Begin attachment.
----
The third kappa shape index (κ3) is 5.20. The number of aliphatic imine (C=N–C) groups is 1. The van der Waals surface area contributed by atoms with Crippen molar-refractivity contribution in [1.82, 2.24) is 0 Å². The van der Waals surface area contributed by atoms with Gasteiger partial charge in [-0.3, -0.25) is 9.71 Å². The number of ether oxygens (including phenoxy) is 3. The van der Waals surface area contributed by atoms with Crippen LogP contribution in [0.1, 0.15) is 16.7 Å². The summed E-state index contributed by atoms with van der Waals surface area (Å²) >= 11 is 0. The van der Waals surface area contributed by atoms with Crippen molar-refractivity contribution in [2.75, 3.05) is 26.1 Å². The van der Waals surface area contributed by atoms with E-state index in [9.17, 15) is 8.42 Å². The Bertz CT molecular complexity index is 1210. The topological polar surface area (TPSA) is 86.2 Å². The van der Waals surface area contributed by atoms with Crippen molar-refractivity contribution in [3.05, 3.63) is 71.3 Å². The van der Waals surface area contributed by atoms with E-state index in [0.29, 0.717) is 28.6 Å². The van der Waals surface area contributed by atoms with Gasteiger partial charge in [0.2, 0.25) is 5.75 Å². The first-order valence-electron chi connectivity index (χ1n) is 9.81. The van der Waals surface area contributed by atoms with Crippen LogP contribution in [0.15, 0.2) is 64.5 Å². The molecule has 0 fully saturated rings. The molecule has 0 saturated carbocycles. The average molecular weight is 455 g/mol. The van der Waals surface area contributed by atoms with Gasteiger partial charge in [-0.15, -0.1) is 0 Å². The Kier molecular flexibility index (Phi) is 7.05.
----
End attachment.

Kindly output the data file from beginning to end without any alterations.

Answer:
The third kappa shape index (κ3) is 5.20. The number of aliphatic imine (C=N–C) groups is 1. The van der Waals surface area contributed by atoms with Crippen molar-refractivity contribution in [1.82, 2.24) is 0 Å². The van der Waals surface area contributed by atoms with Gasteiger partial charge in [-0.3, -0.25) is 9.71 Å². The number of ether oxygens (including phenoxy) is 3. The van der Waals surface area contributed by atoms with Crippen LogP contribution in [0.1, 0.15) is 16.7 Å². The summed E-state index contributed by atoms with van der Waals surface area (Å²) >= 11 is 0. The van der Waals surface area contributed by atoms with Crippen molar-refractivity contribution in [2.75, 3.05) is 26.1 Å². The van der Waals surface area contributed by atoms with E-state index in [9.17, 15) is 8.42 Å². The Bertz CT molecular complexity index is 1210. The topological polar surface area (TPSA) is 86.2 Å². The van der Waals surface area contributed by atoms with Crippen molar-refractivity contribution in [3.05, 3.63) is 71.3 Å². The van der Waals surface area contributed by atoms with E-state index in [0.29, 0.717) is 28.6 Å². The van der Waals surface area contributed by atoms with Gasteiger partial charge in [0.2, 0.25) is 5.75 Å². The first-order valence-electron chi connectivity index (χ1n) is 9.81. The van der Waals surface area contributed by atoms with Crippen LogP contribution in [0.15, 0.2) is 64.5 Å². The molecule has 0 fully saturated rings. The molecule has 0 saturated carbocycles. The average molecular weight is 455 g/mol. The van der Waals surface area contributed by atoms with Gasteiger partial charge in [-0.15, -0.1) is 0 Å². The Kier molecular flexibility index (Phi) is 7.05.